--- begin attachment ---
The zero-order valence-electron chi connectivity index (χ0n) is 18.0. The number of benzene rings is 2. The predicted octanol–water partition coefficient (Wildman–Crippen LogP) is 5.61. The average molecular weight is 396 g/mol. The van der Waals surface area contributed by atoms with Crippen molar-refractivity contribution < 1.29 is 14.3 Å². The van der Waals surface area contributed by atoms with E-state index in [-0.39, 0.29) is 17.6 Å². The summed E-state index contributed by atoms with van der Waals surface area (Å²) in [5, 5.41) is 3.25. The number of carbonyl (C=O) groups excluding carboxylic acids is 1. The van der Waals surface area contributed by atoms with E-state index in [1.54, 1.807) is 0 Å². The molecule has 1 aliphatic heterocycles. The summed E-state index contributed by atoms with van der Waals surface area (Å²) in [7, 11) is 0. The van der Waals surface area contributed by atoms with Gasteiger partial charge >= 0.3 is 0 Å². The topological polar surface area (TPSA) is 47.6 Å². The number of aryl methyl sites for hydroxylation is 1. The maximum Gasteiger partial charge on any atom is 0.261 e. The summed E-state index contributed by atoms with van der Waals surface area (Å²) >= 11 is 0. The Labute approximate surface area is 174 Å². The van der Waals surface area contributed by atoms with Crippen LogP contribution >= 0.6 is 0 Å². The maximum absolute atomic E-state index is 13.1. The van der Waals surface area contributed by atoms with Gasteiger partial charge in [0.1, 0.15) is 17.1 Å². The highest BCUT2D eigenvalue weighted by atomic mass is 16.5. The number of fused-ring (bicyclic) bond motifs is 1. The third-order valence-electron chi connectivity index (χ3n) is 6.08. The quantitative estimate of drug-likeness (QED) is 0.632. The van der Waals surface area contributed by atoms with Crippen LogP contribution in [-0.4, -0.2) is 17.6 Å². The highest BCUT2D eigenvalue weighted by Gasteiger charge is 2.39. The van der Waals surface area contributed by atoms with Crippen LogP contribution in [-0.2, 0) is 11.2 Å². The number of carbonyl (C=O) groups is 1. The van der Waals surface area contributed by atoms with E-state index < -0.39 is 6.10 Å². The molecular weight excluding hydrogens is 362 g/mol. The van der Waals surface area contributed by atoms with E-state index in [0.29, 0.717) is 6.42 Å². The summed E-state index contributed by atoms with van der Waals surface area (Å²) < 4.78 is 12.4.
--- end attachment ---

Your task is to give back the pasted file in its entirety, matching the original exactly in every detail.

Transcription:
The zero-order valence-electron chi connectivity index (χ0n) is 18.0. The number of benzene rings is 2. The predicted octanol–water partition coefficient (Wildman–Crippen LogP) is 5.61. The average molecular weight is 396 g/mol. The van der Waals surface area contributed by atoms with Crippen molar-refractivity contribution < 1.29 is 14.3 Å². The van der Waals surface area contributed by atoms with E-state index in [-0.39, 0.29) is 17.6 Å². The summed E-state index contributed by atoms with van der Waals surface area (Å²) in [5, 5.41) is 3.25. The number of carbonyl (C=O) groups excluding carboxylic acids is 1. The van der Waals surface area contributed by atoms with E-state index in [1.54, 1.807) is 0 Å². The molecule has 1 aliphatic heterocycles. The summed E-state index contributed by atoms with van der Waals surface area (Å²) in [7, 11) is 0. The van der Waals surface area contributed by atoms with Gasteiger partial charge >= 0.3 is 0 Å². The topological polar surface area (TPSA) is 47.6 Å². The number of aryl methyl sites for hydroxylation is 1. The maximum Gasteiger partial charge on any atom is 0.261 e. The summed E-state index contributed by atoms with van der Waals surface area (Å²) >= 11 is 0. The Labute approximate surface area is 174 Å². The van der Waals surface area contributed by atoms with Crippen LogP contribution >= 0.6 is 0 Å². The maximum absolute atomic E-state index is 13.1. The van der Waals surface area contributed by atoms with Gasteiger partial charge in [0.1, 0.15) is 17.1 Å². The highest BCUT2D eigenvalue weighted by atomic mass is 16.5. The number of fused-ring (bicyclic) bond motifs is 1. The third-order valence-electron chi connectivity index (χ3n) is 6.08. The quantitative estimate of drug-likeness (QED) is 0.632. The van der Waals surface area contributed by atoms with Crippen LogP contribution in [-0.4, -0.2) is 17.6 Å². The highest BCUT2D eigenvalue weighted by Gasteiger charge is 2.39. The van der Waals surface area contributed by atoms with Crippen LogP contribution in [-0.2, 0) is 11.2 Å². The number of carbonyl (C=O) groups is 1. The van der Waals surface area contributed by atoms with E-state index < -0.39 is 6.10 Å². The molecular weight excluding hydrogens is 362 g/mol. The van der Waals surface area contributed by atoms with E-state index in [0.29, 0.717) is 6.42 Å². The summed E-state index contributed by atoms with van der Waals surface area (Å²) < 4.78 is 12.4.